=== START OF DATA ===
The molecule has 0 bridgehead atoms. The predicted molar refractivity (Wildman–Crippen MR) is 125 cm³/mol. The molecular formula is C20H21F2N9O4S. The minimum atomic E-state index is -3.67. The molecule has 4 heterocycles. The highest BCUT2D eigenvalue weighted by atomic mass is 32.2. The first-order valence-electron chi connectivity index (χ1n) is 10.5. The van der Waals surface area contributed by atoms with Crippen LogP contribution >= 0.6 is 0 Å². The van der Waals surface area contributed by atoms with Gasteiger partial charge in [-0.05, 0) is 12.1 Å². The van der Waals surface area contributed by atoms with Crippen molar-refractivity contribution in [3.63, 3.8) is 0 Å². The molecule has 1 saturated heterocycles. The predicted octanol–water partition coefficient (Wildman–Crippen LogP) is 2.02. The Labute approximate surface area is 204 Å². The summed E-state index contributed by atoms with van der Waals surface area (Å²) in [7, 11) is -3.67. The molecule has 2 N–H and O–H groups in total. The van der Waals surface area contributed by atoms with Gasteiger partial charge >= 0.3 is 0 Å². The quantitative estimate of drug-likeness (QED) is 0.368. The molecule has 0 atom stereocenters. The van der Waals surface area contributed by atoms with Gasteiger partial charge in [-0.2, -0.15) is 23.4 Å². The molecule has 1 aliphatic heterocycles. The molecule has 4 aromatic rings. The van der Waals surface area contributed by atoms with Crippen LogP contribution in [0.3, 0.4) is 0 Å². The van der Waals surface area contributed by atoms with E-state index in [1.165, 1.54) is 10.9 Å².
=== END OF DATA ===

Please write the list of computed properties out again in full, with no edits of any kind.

The molecule has 0 bridgehead atoms. The predicted molar refractivity (Wildman–Crippen MR) is 125 cm³/mol. The molecular formula is C20H21F2N9O4S. The minimum atomic E-state index is -3.67. The molecule has 4 heterocycles. The highest BCUT2D eigenvalue weighted by atomic mass is 32.2. The first-order valence-electron chi connectivity index (χ1n) is 10.5. The van der Waals surface area contributed by atoms with Crippen LogP contribution >= 0.6 is 0 Å². The van der Waals surface area contributed by atoms with Gasteiger partial charge in [-0.05, 0) is 12.1 Å². The van der Waals surface area contributed by atoms with Crippen molar-refractivity contribution in [3.63, 3.8) is 0 Å². The molecule has 1 saturated heterocycles. The predicted octanol–water partition coefficient (Wildman–Crippen LogP) is 2.02. The Labute approximate surface area is 204 Å². The summed E-state index contributed by atoms with van der Waals surface area (Å²) in [7, 11) is -3.67. The molecule has 2 N–H and O–H groups in total. The van der Waals surface area contributed by atoms with Gasteiger partial charge >= 0.3 is 0 Å². The quantitative estimate of drug-likeness (QED) is 0.368. The molecule has 0 atom stereocenters. The van der Waals surface area contributed by atoms with Gasteiger partial charge in [-0.2, -0.15) is 23.4 Å². The molecule has 1 aliphatic heterocycles. The molecule has 4 aromatic rings. The van der Waals surface area contributed by atoms with Crippen LogP contribution in [0.3, 0.4) is 0 Å². The van der Waals surface area contributed by atoms with E-state index in [1.165, 1.54) is 10.9 Å².